Despite objections by Johnson & Johnson, in April 2013 Tylenol personal injury lawsuits were consolidated into one court, creating a multidistrict litigation (“MDL”.) The Eastern District of Pennsylvania federal court – with Judge Lawrence F. Stengel presiding – was chosen because the headquarters of McNeil Consumer Healthcare are located within that district court’s jurisdiction. McNeil Consumer Healthcare, a division of Johnson & Johnson, is allegedly responsible for development and distribution of Tylenol. Currently over 140 lawsuits alleging liver damage and/or liver failure as well as failure to warn of the risk of liver damage are pending. Many more lawsuits are anticipated.
According to Judge Stengel’s case management order, six cases would be placed into a trial pool – counsel for plaintiffs and defendants would each select three cases. Bellwether trial cases would be selected from the six cases in the pool. Judge Stengel specified that the bellwether trial cases must include over-the-counter Tylenol products. According to the case management order, this selection process was to take place on or before April 1, 2014. On September 1, 2014, each side of the litigation is to select one case from the trial pool. Both plaintiff and defense counsel will provide the court with a list of reasons as to why the case each selected should be the first bellwether case to be tried. Judge Stengel will make the final selection for the first bellwether trial.
It is not uncommon for MDLs to contain thousands of individual lawsuits, making it impossible for the court to try all cases. Bellwether trials are becoming increasingly common in mass tort litigations. By definition, a bellwether is an indication of future trends. Bellwether trials are used when large numbers of plaintiffs file lawsuits on the same theory of liability against one group of defendants. The outcome of the bellwether trials can determine the outcome of the remaining cases pending in the MDL.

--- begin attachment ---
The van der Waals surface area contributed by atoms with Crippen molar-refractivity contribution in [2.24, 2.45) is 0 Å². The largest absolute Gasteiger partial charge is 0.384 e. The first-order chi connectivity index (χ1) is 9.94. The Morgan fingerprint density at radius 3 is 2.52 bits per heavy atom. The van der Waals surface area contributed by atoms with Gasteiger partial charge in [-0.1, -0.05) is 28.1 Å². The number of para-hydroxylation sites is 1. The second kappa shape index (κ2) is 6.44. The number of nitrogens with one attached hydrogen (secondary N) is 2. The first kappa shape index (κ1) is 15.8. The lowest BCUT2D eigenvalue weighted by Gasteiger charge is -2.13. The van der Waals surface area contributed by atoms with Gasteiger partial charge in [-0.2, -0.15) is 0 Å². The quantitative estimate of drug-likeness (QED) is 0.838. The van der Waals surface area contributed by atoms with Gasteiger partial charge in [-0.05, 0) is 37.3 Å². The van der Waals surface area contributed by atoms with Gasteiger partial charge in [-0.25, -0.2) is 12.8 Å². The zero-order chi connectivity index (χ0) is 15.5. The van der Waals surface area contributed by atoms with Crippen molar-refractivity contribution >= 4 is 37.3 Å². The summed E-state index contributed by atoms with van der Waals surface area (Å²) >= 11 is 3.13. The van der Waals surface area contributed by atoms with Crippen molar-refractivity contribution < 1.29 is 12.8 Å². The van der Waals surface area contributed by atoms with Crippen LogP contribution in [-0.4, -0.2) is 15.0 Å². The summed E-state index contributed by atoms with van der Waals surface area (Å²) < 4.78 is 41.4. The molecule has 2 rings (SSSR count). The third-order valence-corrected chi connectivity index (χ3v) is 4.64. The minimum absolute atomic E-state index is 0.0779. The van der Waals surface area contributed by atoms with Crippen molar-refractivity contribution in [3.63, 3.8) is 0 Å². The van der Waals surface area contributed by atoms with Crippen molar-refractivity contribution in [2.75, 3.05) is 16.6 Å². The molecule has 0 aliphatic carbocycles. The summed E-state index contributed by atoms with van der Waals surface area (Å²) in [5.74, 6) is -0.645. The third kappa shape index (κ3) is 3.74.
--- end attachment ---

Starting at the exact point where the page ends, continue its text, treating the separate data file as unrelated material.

Acetaminophen – the active ingredient in Tylenol products as well as many other over-the-counter and prescription medications – has been a common pain reliever for decades. McNeil Consumer Healthcare has promoted its Tylenol products as being one of the safest painkiller medications on the market. Evidence continues to mount that, even when taken at recommended doses, acetaminophen can cause liver damage and acute liver failure. Acetaminophen is the leading cause of sudden liver failure in the United States.
The Tylenol injury attorneys at Clark, Perdue & List are experienced pharmaceutical injury attorneys, having represented hundreds of people injured or killed because of dangerous drugs and medical devices. If you or a loved one has suffered liver damage as a result of acetaminophen, call Clark, Perdue & List.